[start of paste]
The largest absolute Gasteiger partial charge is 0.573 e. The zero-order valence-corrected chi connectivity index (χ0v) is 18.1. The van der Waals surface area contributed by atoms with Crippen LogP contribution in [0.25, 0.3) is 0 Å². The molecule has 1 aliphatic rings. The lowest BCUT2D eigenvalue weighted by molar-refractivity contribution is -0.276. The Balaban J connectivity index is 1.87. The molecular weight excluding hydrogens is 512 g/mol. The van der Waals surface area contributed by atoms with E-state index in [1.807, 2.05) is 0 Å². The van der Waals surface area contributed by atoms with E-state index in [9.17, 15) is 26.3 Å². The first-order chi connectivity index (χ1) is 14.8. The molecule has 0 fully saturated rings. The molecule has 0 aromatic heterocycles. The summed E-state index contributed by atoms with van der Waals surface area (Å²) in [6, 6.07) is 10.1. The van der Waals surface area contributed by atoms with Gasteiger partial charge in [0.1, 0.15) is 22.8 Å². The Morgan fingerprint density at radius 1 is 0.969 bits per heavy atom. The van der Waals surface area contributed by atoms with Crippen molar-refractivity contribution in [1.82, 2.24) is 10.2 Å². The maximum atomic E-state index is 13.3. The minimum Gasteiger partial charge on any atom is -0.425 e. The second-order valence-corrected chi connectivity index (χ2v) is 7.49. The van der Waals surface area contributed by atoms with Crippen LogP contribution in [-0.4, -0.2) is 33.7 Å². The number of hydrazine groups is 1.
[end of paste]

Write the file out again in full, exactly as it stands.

The largest absolute Gasteiger partial charge is 0.573 e. The zero-order valence-corrected chi connectivity index (χ0v) is 18.1. The van der Waals surface area contributed by atoms with Crippen LogP contribution in [0.25, 0.3) is 0 Å². The molecule has 1 aliphatic rings. The lowest BCUT2D eigenvalue weighted by molar-refractivity contribution is -0.276. The Balaban J connectivity index is 1.87. The molecular weight excluding hydrogens is 512 g/mol. The van der Waals surface area contributed by atoms with E-state index in [1.807, 2.05) is 0 Å². The van der Waals surface area contributed by atoms with E-state index in [9.17, 15) is 26.3 Å². The first-order chi connectivity index (χ1) is 14.8. The molecule has 0 fully saturated rings. The molecule has 0 aromatic heterocycles. The summed E-state index contributed by atoms with van der Waals surface area (Å²) in [6, 6.07) is 10.1. The van der Waals surface area contributed by atoms with Gasteiger partial charge in [0.1, 0.15) is 22.8 Å². The Morgan fingerprint density at radius 1 is 0.969 bits per heavy atom. The van der Waals surface area contributed by atoms with Crippen molar-refractivity contribution in [1.82, 2.24) is 10.2 Å². The maximum atomic E-state index is 13.3. The minimum Gasteiger partial charge on any atom is -0.425 e. The second-order valence-corrected chi connectivity index (χ2v) is 7.49. The van der Waals surface area contributed by atoms with Crippen LogP contribution in [-0.4, -0.2) is 33.7 Å². The number of hydrazine groups is 1.